Letters to the Editor
The Tech received a copy of this letter regarding an interview which recently appeared in The Thistle. Additional copies were sent to The Thistle, Associate Dean for Student Affairs James R. Tewhey, and Beta Theta Pi.
The article that recently appeared in The Thistle did not accurately express my opinions. I feel that Joe Powers took my words out of context and twisted them. What I hoped to accomplish through the interview was to express an apology to the Betas, and to settle things down. Instead, because of Joe Powers' biased views, the situation has been agitated. He turned the article into an all-out attack on the Betas and the fraternity system in general by using information which I specifically asked be kept off the record. I'm not trying to cover my tracks -- I just want to present an accurate picture of the truth. Joe Powers promised to show me the article before it was printed; however, this never happened. I am a freshman at MIT and I had no idea that The Thistle was so slanted against fraternities, and I feel that they unjustly colored what I had to say.
Raymond Zayas '95
Athletics Head Supports Student Life Fee
As Director of Athletics at MIT for the past twelve years, I am excited to know that the Undergraduate Association is considering and gaining support for an undergraduate student life fee.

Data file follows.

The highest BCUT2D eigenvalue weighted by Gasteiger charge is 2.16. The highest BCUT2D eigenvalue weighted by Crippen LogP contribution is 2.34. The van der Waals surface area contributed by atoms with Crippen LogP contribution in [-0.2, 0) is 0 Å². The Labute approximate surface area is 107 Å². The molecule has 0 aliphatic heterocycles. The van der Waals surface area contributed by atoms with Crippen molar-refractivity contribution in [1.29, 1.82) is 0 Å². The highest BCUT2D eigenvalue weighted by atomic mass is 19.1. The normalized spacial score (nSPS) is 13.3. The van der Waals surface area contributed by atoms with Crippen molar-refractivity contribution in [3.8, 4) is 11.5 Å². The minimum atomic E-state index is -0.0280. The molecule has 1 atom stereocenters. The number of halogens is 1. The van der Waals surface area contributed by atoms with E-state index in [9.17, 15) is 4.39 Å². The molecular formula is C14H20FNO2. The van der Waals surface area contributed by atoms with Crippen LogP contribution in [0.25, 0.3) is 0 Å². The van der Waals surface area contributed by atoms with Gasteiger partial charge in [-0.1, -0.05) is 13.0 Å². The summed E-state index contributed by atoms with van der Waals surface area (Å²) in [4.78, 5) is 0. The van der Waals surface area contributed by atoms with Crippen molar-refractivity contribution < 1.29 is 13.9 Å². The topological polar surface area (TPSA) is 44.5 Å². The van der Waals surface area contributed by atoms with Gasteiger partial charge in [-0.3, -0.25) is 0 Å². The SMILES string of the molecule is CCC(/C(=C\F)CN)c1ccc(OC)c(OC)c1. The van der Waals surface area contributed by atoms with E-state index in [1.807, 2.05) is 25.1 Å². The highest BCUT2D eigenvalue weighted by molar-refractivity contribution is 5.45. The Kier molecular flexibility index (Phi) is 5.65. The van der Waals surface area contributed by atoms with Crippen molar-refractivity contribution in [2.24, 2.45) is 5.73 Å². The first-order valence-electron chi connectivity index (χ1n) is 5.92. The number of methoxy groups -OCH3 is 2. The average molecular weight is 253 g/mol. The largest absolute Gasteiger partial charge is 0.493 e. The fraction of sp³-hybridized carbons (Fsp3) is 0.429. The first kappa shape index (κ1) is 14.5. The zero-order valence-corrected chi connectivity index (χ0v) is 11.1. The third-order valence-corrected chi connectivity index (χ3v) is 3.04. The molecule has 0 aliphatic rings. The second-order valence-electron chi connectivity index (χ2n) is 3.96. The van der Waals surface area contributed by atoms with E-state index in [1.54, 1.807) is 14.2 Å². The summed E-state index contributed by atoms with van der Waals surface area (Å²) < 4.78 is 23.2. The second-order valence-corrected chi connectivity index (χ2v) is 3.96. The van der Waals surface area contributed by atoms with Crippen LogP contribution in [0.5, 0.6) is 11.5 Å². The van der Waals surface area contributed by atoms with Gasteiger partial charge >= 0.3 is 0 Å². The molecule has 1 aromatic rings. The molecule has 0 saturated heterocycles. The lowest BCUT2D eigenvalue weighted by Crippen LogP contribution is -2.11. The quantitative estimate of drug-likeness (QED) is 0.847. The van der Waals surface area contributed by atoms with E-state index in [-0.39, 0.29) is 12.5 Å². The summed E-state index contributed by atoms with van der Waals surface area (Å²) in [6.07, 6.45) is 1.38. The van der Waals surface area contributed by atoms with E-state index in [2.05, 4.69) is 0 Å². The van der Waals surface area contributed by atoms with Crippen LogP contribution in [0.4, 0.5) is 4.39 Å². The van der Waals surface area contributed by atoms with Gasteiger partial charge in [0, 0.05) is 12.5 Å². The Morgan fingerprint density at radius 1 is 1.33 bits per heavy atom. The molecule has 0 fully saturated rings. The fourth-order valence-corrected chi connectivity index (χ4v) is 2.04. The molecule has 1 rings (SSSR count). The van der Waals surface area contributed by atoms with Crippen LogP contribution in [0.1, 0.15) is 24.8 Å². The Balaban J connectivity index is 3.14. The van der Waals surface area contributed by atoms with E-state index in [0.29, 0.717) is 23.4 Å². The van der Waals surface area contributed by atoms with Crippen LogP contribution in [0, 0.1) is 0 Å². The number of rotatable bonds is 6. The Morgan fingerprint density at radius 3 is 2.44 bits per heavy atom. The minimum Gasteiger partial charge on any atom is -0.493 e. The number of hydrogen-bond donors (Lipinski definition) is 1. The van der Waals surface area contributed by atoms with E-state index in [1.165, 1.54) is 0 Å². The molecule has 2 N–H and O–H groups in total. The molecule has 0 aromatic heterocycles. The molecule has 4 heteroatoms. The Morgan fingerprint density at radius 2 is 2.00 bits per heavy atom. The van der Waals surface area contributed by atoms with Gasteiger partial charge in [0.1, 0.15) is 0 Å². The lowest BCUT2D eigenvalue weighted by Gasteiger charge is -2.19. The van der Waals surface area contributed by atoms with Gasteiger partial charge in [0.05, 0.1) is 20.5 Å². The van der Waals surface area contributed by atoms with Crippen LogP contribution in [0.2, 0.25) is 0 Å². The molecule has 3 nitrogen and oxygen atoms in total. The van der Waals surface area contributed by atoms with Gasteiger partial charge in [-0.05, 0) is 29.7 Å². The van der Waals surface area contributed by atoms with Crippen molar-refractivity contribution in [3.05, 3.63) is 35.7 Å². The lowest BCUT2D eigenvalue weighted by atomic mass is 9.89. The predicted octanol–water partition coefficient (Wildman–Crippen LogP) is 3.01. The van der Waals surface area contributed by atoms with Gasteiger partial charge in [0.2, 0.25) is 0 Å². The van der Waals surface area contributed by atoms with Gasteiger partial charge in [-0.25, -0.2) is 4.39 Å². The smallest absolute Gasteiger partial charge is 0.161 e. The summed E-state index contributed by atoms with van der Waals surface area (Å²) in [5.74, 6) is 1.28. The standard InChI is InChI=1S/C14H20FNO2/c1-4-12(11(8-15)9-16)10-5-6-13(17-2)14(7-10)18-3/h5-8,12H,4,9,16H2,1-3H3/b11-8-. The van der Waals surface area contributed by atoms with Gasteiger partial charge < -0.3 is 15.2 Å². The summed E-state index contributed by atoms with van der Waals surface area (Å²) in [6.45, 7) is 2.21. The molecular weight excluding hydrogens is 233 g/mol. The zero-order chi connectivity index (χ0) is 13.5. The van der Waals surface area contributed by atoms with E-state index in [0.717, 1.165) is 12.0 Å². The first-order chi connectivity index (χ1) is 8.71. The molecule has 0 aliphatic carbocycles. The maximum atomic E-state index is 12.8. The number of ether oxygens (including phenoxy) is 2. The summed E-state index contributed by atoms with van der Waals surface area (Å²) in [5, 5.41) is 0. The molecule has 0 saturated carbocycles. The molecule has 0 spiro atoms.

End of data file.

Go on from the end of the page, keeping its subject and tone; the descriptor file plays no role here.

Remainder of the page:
This concept has made enormous sense to me for some time, because it would allow all MIT undergraduates automatic access to all athletic facilities without going through the process of purchasing (or deciding not to purchase) an undergraduate MIT athletic card. A high percentage of our students do purchase the athletic card, but too many forget, decide to circumvent the system, or honestly cannot afford the out-of-pocket $20 cost. The potential and actual dishonesty created by the current system has been a fiscal and moral concern for many years. Hired security does attempt to check for cards, but we are putting our students in an unfortunate position when we tempt them to sneak or cheat.
The student life fee is a well-organized and practical concept that would enfranchise all MIT undergraduates to fully experience the wonderful opportunities of MIT intercollegiates, intramurals, club sports, physical education, and general recreation activities.
Royce N. Flippin, Jr.
Director of Athletics
Harassment Survey Biased but Meaningful
In a letter to the editor, ["Survey Skews Picture of Harassment at MIT," March 6] Courtney Moriarta offers two methodological criticisms of the Baker House and East Campus Survey on harassment. First, Moriarta contends that the survey lumps together trivial acts and serious acts as harassment and thereby grossly overstates the extent and seriousness of harassment within the MIT community. Second, Moriarta contends that because only 49 percent of those surveyed responded, the survey cannot produce "meaningful results." These points are incorrect.